IDC: Storage Looking Chipper

The storage semiconductor market is set to grow, thanks to competition and help from serial disk

October 19, 2004

2 Min Read
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The storage semiconductor market will maintain its steady growth, thanks to the adoption of serial-disk technologies and some serious competition from networking-chip heavyweights, according to a new study just released by IDC.

The study says the total market for storage semiconductors will reach $847 million in 2004, an 11 percent rise from 2003. Further gains will push that total past $1 billion in 2005 and $1.2 billion by 2008.

The study, "Worldwide Enterprise Storage Semiconductor Market 2004-2008," covers application-specific semiconductor standard products (ASSPs), ASICs, programmable logic devices (PLDs), and processors shipped into a variety of storage devices such as controllers, HBAs, switches, and arrays.

IDC sees the low end of the market driving much of the growth, as SAS and SATA disk drives become more available and adopted by SMBs.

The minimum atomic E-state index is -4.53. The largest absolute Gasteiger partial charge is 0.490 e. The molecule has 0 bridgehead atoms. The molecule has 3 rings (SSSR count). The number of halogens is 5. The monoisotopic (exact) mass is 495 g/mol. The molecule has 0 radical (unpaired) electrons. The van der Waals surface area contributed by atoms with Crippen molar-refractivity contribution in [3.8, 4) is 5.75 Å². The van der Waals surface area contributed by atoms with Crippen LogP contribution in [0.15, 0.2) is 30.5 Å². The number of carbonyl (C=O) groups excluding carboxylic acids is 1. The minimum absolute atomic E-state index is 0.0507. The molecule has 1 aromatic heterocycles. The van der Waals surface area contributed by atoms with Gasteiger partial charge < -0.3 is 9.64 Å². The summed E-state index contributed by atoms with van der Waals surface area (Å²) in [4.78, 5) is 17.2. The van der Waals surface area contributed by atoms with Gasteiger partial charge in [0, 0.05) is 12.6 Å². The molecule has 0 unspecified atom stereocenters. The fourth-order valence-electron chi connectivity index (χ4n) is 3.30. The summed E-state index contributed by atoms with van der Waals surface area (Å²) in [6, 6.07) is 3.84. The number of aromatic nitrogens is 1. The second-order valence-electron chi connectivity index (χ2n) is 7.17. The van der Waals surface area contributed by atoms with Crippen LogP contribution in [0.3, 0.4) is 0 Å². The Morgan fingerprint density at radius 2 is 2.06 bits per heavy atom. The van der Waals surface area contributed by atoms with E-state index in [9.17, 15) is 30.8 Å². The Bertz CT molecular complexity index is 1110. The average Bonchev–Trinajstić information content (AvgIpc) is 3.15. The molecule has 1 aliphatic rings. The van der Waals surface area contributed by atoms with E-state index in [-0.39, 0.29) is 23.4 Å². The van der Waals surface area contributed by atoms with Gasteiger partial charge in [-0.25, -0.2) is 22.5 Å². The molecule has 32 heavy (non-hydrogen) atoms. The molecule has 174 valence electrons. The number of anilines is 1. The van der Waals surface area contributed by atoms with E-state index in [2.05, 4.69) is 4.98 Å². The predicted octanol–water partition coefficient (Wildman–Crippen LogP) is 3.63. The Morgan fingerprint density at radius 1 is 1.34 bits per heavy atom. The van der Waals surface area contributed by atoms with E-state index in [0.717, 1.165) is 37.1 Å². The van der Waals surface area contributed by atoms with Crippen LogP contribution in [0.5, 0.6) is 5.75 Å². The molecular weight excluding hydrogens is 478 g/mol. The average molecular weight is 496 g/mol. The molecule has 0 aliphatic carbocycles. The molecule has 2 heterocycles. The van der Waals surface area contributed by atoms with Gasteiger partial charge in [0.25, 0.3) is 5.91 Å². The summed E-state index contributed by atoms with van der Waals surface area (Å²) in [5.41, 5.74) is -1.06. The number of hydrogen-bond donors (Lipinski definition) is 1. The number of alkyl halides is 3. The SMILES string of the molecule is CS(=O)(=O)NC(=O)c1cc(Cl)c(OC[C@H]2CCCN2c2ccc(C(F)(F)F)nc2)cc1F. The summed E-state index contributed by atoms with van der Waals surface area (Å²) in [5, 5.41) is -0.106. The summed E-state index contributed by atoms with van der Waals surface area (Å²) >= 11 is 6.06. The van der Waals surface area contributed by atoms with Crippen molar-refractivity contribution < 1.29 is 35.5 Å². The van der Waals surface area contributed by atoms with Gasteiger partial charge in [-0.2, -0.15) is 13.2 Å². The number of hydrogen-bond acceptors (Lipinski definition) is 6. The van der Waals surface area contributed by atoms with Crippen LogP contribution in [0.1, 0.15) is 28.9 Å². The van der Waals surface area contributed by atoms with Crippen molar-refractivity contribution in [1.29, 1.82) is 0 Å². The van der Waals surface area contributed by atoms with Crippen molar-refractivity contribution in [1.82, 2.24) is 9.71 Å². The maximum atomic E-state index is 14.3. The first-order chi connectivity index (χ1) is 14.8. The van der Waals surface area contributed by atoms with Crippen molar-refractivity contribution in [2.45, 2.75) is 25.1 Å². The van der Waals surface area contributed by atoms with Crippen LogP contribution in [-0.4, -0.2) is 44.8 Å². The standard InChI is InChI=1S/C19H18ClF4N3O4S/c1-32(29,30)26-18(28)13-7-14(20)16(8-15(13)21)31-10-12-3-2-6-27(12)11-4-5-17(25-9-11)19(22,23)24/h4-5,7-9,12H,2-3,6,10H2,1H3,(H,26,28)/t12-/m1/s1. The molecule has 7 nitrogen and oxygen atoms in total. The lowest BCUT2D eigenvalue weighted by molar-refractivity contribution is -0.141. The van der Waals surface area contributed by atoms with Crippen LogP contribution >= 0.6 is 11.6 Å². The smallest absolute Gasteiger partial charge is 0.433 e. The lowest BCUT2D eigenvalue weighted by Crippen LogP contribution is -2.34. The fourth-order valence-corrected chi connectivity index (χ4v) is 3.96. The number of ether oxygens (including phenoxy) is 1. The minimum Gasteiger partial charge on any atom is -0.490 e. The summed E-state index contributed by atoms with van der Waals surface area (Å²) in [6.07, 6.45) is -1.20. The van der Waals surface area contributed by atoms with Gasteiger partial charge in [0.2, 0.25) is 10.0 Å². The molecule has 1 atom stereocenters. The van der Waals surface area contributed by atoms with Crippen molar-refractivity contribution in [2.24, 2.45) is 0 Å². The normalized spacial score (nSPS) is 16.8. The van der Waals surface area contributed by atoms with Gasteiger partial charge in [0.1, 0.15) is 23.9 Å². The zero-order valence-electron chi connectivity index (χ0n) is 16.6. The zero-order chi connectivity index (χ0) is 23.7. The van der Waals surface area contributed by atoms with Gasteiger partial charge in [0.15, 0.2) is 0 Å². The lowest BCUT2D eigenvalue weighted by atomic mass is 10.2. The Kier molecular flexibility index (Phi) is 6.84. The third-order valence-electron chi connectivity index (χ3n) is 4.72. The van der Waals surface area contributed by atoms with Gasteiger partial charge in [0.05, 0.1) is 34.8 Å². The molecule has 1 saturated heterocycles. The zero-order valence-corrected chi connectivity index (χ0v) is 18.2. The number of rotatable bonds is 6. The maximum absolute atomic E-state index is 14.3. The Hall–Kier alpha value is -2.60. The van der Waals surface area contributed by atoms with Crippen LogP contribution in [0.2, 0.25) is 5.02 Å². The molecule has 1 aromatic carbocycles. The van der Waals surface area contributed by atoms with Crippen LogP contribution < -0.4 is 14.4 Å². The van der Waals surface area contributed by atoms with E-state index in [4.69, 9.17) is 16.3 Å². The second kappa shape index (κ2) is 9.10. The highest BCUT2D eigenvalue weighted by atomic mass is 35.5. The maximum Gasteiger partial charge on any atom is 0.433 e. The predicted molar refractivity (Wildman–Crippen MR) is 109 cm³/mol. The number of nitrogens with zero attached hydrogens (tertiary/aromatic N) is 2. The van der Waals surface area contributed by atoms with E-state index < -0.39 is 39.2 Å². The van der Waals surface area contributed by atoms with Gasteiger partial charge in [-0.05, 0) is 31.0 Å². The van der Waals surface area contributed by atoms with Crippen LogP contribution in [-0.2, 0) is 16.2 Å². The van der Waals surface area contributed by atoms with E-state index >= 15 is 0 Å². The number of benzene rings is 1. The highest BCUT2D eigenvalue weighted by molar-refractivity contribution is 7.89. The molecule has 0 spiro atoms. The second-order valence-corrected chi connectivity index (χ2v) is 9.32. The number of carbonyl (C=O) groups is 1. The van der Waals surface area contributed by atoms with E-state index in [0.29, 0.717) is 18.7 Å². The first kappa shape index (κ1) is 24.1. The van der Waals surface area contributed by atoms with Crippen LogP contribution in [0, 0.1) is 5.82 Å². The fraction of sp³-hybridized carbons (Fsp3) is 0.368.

"The migration to SAS and SATA is in its early stages, but the writing is on the wall," says Sean Lavey, program manager for semiconductor research at IDC. "It's really being enabled by chip vendors behind the scenes."This growth is bound to change the storage-chip landscape. Semiconductors for the parallel SCSI world have been dominated by LSI Logic Corp. (NYSE: LSI) and Adaptec Inc. (Nasdaq: ADPT). Now, they're being joined by the likes of Applied Micro Circuits Corp. (AMCC) (Nasdaq: AMCC), Broadcom Corp. (Nasdaq: BRCM), Marvell Technology Group Ltd. (Nasdaq: MRVL), and Vitesse Semiconductor Corp. (Nasdaq: VTSS). The burgeoning army of players will test the strength of the market and no doubt shift segment share.

The new entrants aren't starting from scratch, either. "These vendors already have experience in datacom and telecom, and they're porting their products over to storage," says Lavey. "They're seeing a lot of synergy with serial technology."

The battle could boil down to whose design approach gains more acceptance. Traditional storage-chip vendors have invested heavily in the software that runs on their platforms, while the networking vendors have focused on low-cost chips, says Lavey. However, that could change: Broadcom and AMCC have acquired software startups that could beef up their offerings.

Brett Mendel, Senior Analyst, Byte and Switch Insider

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